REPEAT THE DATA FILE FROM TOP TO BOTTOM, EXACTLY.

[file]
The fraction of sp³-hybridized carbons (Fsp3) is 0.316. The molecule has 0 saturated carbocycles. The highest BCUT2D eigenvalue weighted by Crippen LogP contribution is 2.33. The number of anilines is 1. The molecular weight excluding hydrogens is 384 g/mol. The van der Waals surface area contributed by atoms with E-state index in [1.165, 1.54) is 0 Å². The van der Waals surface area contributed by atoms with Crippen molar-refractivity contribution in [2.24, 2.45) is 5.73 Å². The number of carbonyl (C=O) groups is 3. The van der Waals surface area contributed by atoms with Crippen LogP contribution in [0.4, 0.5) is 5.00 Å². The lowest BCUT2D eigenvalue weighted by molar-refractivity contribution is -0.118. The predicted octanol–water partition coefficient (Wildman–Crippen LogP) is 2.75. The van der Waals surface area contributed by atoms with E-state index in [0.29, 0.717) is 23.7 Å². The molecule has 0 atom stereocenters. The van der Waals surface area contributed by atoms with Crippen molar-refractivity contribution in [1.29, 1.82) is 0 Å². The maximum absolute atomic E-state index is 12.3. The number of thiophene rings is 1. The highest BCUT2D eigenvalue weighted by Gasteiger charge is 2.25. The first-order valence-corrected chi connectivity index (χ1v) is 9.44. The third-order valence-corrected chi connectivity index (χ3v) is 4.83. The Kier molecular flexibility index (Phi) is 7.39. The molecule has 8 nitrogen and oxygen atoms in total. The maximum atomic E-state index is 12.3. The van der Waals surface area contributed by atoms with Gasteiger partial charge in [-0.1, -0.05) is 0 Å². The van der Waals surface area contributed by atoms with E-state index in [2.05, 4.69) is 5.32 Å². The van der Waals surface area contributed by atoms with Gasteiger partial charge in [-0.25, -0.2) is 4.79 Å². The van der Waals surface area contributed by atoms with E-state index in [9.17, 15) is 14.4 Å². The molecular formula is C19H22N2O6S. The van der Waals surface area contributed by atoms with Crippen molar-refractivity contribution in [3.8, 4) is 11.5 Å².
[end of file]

The fraction of sp³-hybridized carbons (Fsp3) is 0.316. The molecule has 0 saturated carbocycles. The highest BCUT2D eigenvalue weighted by Crippen LogP contribution is 2.33. The number of anilines is 1. The molecular weight excluding hydrogens is 384 g/mol. The van der Waals surface area contributed by atoms with E-state index in [1.165, 1.54) is 0 Å². The van der Waals surface area contributed by atoms with Crippen molar-refractivity contribution in [2.24, 2.45) is 5.73 Å². The number of carbonyl (C=O) groups is 3. The van der Waals surface area contributed by atoms with Crippen LogP contribution in [0.4, 0.5) is 5.00 Å². The lowest BCUT2D eigenvalue weighted by molar-refractivity contribution is -0.118. The predicted octanol–water partition coefficient (Wildman–Crippen LogP) is 2.75. The van der Waals surface area contributed by atoms with E-state index in [0.29, 0.717) is 23.7 Å². The molecule has 0 atom stereocenters. The van der Waals surface area contributed by atoms with Crippen molar-refractivity contribution in [1.29, 1.82) is 0 Å². The maximum absolute atomic E-state index is 12.3. The number of thiophene rings is 1. The highest BCUT2D eigenvalue weighted by Gasteiger charge is 2.25. The first-order valence-corrected chi connectivity index (χ1v) is 9.44. The third-order valence-corrected chi connectivity index (χ3v) is 4.83. The Kier molecular flexibility index (Phi) is 7.39. The molecule has 8 nitrogen and oxygen atoms in total. The maximum atomic E-state index is 12.3. The van der Waals surface area contributed by atoms with Gasteiger partial charge in [-0.1, -0.05) is 0 Å². The van der Waals surface area contributed by atoms with E-state index in [2.05, 4.69) is 5.32 Å². The van der Waals surface area contributed by atoms with Gasteiger partial charge in [-0.25, -0.2) is 4.79 Å². The van der Waals surface area contributed by atoms with E-state index in [9.17, 15) is 14.4 Å². The molecular formula is C19H22N2O6S. The van der Waals surface area contributed by atoms with Crippen molar-refractivity contribution in [3.8, 4) is 11.5 Å².